Valerie June: Inherently worthy of your devotion. Shell be performing on Sunday at Upstream
Valerie June: Inherently worthy of your devotion. She'll be performing on Sunday at Upstream JACOB BLICKENSTAFF

To go, or not to go, that was last year's question, and it's likely the same question we're all facing again this year for the second annual edition of Upstream Music Fest + Summit, the gargantuan downtown Seattle music fest funded by Paul Allen and co. An event of this magnitude (200-plus acts, over 15 participating venues) can feel a bit imposing and intimidating, especially if you aren't familiar with the majority of the artists on the three-day bill beyond Flaming Lips and Little Dragon. If you are on the fence and need an extra push (or you're definitely going and are seeking some recs on performers you should see), we've put together a shortlist of our 19 favorites.

Nancy Wilson of Heart with the Seattle Symphony, October 30
The legendary guitar virtuoso takes the stage at Benaroya Hall for one night only - get your tickets here!

The full Upstream schedule is here, as compiled by the Stranger's Things To Do staff (and featuring stars earmarking some other great acts). Our most recommended acts are below, in order of appearance at the fest. There's a playlist and some videos, too. Enjoy.

Charlotte Day Wilson has a voice that haunts me. Heavy rain, sun-dappled branches, slow tide—I hear her hooded tones in just about every languid natural space with which I come into contact. Her vibe is 50 percent country chapel ghost, 50 percent white Sade, and I am 100 percent all about it. KIM SELLING

SO PITTED (8–8:45 pm, Embassy Suites)
So Pitted’s attitude-fueled riffs and vocals are as gritty as they come. Their music encapsulates an energy, intensity, and rage that, in all honesty, feels like you are on the receiving end of a very painful sucker-punch… but one that was needed in order to experience a wake-up call of grand proportions. So Pitted holds nothing back, especially in 2016 release neo, which will hold your attention in the void that only they can create. From “get out of my room” to “rot in hell” to “no nuke country,” So Pitted knows what they are about, and how they want to say it. Just try to keep up. SOPHIA STEPHENS

COLLEEN GREEN (9:15–10 pm, Embassy Suites)
Between gritty anthems dedicated to the mess and glory of growing up and delightfully girlish sentimentality, there is a living human girl: Colleen Green. Her resourcefulness with a guitar and a drum machine drives songs about heartbreak, the bullshit guys pull, and, occasionally, just wanting to have a fucking break from it all. Throughout 2015’s I Want To Grow Up, a soundscape of tracks ranging from the furious to the dream-like offers something for everyone, but especially sticks with any girl out who has ever cried into her denim jacket before putting on a swipe of red-hot lipstick and going to the show anyway. SOPHIA STEPHENS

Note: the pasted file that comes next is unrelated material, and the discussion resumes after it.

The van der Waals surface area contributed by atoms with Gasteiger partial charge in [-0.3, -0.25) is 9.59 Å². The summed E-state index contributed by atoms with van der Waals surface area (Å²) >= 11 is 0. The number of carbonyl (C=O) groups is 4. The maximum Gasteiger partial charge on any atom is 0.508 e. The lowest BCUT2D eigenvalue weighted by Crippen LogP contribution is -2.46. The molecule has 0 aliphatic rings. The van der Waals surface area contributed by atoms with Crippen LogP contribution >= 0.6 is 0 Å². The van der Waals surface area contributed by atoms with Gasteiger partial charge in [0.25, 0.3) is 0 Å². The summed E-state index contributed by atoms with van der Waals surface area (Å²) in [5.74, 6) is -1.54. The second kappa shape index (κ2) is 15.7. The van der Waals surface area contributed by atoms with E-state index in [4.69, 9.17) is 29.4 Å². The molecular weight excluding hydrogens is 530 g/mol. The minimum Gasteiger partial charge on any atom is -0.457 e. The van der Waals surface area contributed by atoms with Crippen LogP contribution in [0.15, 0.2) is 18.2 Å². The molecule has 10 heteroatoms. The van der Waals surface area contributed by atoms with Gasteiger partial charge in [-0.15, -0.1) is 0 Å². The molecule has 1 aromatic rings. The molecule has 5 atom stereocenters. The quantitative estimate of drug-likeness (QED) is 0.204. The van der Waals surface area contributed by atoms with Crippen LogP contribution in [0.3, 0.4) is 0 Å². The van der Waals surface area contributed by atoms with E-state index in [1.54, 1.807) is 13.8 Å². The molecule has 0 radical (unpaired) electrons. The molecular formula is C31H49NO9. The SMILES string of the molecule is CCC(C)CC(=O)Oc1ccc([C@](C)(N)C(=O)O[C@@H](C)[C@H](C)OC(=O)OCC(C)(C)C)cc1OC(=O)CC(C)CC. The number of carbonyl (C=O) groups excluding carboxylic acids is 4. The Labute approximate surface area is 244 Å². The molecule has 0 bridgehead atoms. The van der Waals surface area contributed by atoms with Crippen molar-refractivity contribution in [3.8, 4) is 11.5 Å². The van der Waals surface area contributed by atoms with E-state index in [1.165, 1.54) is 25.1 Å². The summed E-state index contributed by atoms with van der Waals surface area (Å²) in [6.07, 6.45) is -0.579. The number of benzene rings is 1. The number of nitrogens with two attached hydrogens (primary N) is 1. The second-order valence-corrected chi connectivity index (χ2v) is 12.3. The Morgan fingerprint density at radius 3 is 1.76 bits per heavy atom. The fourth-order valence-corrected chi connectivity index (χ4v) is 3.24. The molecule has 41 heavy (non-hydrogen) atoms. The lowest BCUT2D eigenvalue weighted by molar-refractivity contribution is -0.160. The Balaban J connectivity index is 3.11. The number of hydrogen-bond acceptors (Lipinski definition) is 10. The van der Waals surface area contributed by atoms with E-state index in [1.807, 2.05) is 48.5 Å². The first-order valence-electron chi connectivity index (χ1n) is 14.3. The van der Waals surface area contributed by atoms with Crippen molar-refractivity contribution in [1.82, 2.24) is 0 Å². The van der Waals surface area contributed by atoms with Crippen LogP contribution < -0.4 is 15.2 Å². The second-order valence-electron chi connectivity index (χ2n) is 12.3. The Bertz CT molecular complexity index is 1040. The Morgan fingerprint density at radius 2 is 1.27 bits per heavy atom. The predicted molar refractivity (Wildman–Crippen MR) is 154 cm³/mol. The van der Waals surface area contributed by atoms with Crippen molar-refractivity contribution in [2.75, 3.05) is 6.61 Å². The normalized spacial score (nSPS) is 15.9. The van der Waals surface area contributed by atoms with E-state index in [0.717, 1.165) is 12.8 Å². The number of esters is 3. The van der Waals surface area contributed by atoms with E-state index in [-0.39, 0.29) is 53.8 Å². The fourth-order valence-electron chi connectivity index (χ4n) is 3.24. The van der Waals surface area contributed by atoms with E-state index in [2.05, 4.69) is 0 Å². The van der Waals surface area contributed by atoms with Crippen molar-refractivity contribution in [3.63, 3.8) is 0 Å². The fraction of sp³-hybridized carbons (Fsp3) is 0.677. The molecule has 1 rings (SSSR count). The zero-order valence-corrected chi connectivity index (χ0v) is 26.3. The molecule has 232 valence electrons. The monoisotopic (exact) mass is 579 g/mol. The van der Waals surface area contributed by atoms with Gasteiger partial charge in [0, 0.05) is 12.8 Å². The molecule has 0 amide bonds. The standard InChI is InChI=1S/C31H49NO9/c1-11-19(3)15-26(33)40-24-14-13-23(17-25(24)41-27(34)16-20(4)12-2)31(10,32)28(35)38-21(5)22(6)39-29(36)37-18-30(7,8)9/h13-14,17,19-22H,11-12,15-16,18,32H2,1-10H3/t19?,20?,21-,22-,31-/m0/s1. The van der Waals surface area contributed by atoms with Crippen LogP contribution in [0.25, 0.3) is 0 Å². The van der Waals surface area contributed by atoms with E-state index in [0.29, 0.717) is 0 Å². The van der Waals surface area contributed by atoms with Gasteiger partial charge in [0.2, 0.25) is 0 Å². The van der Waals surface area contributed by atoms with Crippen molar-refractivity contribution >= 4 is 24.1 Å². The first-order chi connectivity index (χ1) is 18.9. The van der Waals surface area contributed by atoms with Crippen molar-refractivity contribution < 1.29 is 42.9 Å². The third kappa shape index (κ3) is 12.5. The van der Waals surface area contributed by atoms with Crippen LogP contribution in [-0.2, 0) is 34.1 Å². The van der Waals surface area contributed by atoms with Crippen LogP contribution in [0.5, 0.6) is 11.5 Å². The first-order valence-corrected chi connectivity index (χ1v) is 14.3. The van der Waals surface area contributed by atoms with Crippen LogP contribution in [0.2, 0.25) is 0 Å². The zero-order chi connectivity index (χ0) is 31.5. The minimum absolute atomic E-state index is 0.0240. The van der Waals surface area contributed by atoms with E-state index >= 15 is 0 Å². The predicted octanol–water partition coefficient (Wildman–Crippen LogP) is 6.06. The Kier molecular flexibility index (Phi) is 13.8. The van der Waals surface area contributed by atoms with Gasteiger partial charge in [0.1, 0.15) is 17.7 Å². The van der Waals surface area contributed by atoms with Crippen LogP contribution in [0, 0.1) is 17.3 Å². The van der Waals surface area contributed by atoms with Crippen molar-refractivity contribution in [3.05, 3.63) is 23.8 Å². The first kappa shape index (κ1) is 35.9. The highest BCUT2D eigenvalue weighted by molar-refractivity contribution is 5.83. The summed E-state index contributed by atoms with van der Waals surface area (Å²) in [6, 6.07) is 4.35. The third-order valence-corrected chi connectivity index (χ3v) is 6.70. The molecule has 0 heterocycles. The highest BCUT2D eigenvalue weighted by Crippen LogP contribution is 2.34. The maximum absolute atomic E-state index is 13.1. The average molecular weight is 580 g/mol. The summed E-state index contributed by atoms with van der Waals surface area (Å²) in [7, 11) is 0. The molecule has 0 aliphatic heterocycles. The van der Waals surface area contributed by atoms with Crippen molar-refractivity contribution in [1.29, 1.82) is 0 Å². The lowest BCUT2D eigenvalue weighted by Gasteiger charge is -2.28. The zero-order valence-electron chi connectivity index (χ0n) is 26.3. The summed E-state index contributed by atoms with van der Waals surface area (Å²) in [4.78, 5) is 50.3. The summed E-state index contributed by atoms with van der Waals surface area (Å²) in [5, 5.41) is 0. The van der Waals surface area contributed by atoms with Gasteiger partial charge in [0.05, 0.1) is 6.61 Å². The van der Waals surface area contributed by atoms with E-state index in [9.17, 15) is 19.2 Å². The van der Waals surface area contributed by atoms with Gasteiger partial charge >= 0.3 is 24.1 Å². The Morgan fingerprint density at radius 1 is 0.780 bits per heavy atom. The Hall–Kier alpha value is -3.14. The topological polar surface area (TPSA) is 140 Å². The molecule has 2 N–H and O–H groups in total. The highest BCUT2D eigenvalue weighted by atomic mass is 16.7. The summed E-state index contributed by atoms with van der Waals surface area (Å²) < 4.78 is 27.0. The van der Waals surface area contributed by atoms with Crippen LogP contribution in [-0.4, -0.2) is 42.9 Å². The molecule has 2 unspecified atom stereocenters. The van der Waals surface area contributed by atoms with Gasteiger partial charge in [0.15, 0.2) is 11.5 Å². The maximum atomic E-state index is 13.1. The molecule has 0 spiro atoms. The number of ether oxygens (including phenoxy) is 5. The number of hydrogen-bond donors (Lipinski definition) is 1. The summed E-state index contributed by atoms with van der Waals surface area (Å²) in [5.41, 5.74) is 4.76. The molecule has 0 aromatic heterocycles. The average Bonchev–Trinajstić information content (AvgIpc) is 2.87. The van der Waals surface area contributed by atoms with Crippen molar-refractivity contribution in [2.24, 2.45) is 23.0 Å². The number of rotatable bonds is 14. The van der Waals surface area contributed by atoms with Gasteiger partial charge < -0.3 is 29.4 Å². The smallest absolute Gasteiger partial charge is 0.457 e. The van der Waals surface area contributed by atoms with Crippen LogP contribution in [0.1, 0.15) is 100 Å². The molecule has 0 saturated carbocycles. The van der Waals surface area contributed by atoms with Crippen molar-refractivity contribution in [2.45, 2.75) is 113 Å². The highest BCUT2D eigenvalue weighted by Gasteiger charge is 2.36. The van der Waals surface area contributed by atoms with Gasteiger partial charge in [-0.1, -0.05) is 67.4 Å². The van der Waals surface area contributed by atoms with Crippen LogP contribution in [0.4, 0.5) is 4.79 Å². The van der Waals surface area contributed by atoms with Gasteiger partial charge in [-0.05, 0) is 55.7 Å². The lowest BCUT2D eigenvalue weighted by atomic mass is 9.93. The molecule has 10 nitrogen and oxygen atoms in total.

MIGUEL (9:30–11 pm, Amazon Stage)
Wildheart, Miguel's 2016 full-length, might be my favorite R&B album of the past five years—it's raw, hard, almost a rock record, and really, really sexy. In fact, Miguel is a sexy motherfucker, or at least, his vocals are—a silky falsetto caress, a seductive low-toned whisper-murmur, a velvety high-reaching plea... I could listen to him recite the alphabet, on repeat. LEILANI POLK

MIRAH (9:30-10:30 pm, Axis 2)
I haven’t listened to this K Record star since she was falling in love with everyone in 2001’s Advisory Committee. But on her newer records, Changing Light and Sundial, she’s fallen out of love and is now writing very good breakup songs full of the sudden expansions, glowy-smokey vox, and intimate songwriting you expect from a former standby of the Olympia scene. RICH SMITH

KYLE CRAFT (10:30–11:15 pm, Embassy Suites)
To quote The Stranger’s Sean Nelson, "How is it even possible to be as unbelievably catchy and ebullient as Kyle Craft?” Portland-based Kyle Craft’s glam/Southern rock will make you want to shout and howl, and “Pentecost” is a song you can—and should—howl to on repeat. It’s important to note that Craft has very pretty hair. I’d like to propose that his hair may be the source of his power. CHASE BURNS

EQUIKNOXX (11 pm-midnight, Comedy Underground)
A Jamaican dancehall collective who release records on English hauntological subversives Demdike Stare’s label, Equiknoxx are as strange as you’d think that scenario would indicate. Their spare, complex rhythms bump, ping, and splat amid a menagerie of odd tonalities and sound effects, overturning almost everything you know about music coming from Kingston. DAVE SEGAL

THE HELIO SEQUENCE (Fri., June 1, 11:45 pm-12:45 am)
The Helio Sequence strikes a balance between hard-hitting rock, synth dreaminess, and venue-filling anthems that stay with you long after the last note dissipates. Over the course of 13 years and four studio albums, vocalist/guitarist Brandon Summers and keyboardist/drummer Benjamin Weigel have built up a discography that captures the ups and downs of the human experience. According to Spotify, Summer took inspiration from Bob Dylan when he lost his voice after the release of their first studio album, and the result is a vocal style that is rousing, but also authentically sentimental in songs like “Broken Afternoon.” SOPHIA STEPHENS